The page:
Film Review by Kam Williams
Collegians Form Fake Charity to Fleece Gullible Christians in Faith-Based Morality Play
Even though I was raised in the church and attended services religiously as a child, I was simultaneously warned by my skeptical grandmother that sometimes, “The closer supposedly to Christ, the further from God.” That sage old saying came to mind while watching Believe Me, an intriguing modern morality play written and directed by Will Bakke (Beware of Christians).
The story revolves around the ethical issues confronting Sam Atwell (Alex Russell), a law school-bound college senior, or at least he thought. Trouble is, his parents suddenly can’t afford to pay his final semester’s tuition which means he won’t be able to graduate on time or continue his education the following fall.
This is the predicament we find the handsome upperclassman facing at the picture’s point of departure, a time when he’d really rather be hazing pledges to his fraternity and hooking up with cute coeds he meets at keg parties. And after a futile visit with the unsympathetic school dean (Nick Offerman), Sam knows he simply has to come up with the $9,000 somehow, if he wants to get that degree in June.
Thinking outside the box, he concocts an elaborate scheme to separate gullible Evangelicals from their cash, figuring them to be a soft touch. So, he enlists the assistance of a few of his frat brothers in the nefarious endeavor, namely, Pierce (Miles Fisher), Tyler (Sinqua Wells) and Baker (Max Adler).
The plan is to prevail upon Born Again congregations by posing as a Christian charity assisting needy children in Africa. In due course, Sam proves to be such a good pitchman that the money starts flooding in.
That development is not lost on Ken (Christopher McDonald), a faith-oriented entrepreneur who offers to help take the boys’ burgeoning business to the next level. Soon, as the God Squad, they’re on the prayer meeting tent circuit and selling a Christian clothing line called Cross Dressing that includes “F-Satan” t-shirts and the like.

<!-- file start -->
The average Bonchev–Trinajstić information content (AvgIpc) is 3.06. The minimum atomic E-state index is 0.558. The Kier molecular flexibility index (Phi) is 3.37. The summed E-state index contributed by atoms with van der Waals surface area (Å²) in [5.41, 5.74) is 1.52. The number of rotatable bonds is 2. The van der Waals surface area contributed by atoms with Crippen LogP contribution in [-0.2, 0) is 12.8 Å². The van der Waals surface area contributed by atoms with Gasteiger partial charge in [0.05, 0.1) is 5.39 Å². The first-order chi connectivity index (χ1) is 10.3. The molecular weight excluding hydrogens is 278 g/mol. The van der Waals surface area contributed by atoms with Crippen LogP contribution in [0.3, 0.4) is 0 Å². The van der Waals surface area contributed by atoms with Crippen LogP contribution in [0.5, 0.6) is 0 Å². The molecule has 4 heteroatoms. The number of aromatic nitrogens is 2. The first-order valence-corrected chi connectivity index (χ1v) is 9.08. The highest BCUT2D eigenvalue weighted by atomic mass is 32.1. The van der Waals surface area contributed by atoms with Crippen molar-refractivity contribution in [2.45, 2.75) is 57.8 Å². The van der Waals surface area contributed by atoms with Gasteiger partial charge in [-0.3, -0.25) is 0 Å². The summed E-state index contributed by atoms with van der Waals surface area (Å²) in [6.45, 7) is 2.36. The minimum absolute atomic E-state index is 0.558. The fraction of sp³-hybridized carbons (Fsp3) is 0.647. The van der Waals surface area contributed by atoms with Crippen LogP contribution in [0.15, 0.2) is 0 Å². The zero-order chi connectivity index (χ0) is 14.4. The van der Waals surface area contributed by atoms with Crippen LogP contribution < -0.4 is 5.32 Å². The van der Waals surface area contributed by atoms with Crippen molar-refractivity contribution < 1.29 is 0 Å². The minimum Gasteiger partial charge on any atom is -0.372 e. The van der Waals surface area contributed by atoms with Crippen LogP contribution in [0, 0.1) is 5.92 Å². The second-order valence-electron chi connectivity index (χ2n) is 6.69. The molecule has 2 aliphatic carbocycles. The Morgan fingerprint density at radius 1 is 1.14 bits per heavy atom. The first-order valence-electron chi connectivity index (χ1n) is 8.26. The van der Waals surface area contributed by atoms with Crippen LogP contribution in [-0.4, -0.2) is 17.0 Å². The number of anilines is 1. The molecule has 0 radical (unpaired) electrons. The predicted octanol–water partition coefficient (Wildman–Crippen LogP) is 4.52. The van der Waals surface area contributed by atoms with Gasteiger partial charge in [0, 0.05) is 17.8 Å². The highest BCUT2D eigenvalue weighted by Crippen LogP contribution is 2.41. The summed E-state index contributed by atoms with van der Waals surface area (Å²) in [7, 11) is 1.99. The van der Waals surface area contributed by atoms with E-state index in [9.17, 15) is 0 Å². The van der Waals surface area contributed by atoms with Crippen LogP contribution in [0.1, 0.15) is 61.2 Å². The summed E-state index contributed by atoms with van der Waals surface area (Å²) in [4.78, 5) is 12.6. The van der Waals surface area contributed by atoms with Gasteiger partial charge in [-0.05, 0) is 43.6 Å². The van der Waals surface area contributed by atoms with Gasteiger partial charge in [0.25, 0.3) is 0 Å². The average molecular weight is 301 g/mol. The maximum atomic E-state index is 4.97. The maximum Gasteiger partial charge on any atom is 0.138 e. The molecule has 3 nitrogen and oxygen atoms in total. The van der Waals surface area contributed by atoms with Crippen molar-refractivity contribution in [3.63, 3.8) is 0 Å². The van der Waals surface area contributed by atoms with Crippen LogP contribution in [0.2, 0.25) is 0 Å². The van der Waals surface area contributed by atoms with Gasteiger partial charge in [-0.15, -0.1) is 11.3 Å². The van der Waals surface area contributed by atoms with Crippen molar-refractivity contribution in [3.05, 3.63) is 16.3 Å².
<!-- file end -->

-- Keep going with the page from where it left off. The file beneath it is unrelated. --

However, the sinful scheme begins to unravel when they have no place to send a kid (Chester Rushing) who wants to do missionary work with them in Lesotho. And the moment of truth arrives when the pretty tour coordinator (Johanna Braddy) Sam’s just started dating is given proof by a colleague (Zachary Knighton) that her new beau is a big fraud.
At this juncture, the jig is essentially up, whether or not the arrogant co-conspirators are too blinded by a combination of cynicism and greed to confess to the crime. After all, they’d taken such glee in exploiting foolish followers of Christ by strategically faking everything from appropriately-pious poses to the right religious buzzwords.
A thought-provoking, faith-based parable asking whether it’s ever too late to make a second impression, especially on God.
Excellent (4 stars)
Rated PG-13 for profanity
Running time: 93 minutes
Studio: Riot Studios / Lascaux Films
Distributor: Headline Features / Gravitas Features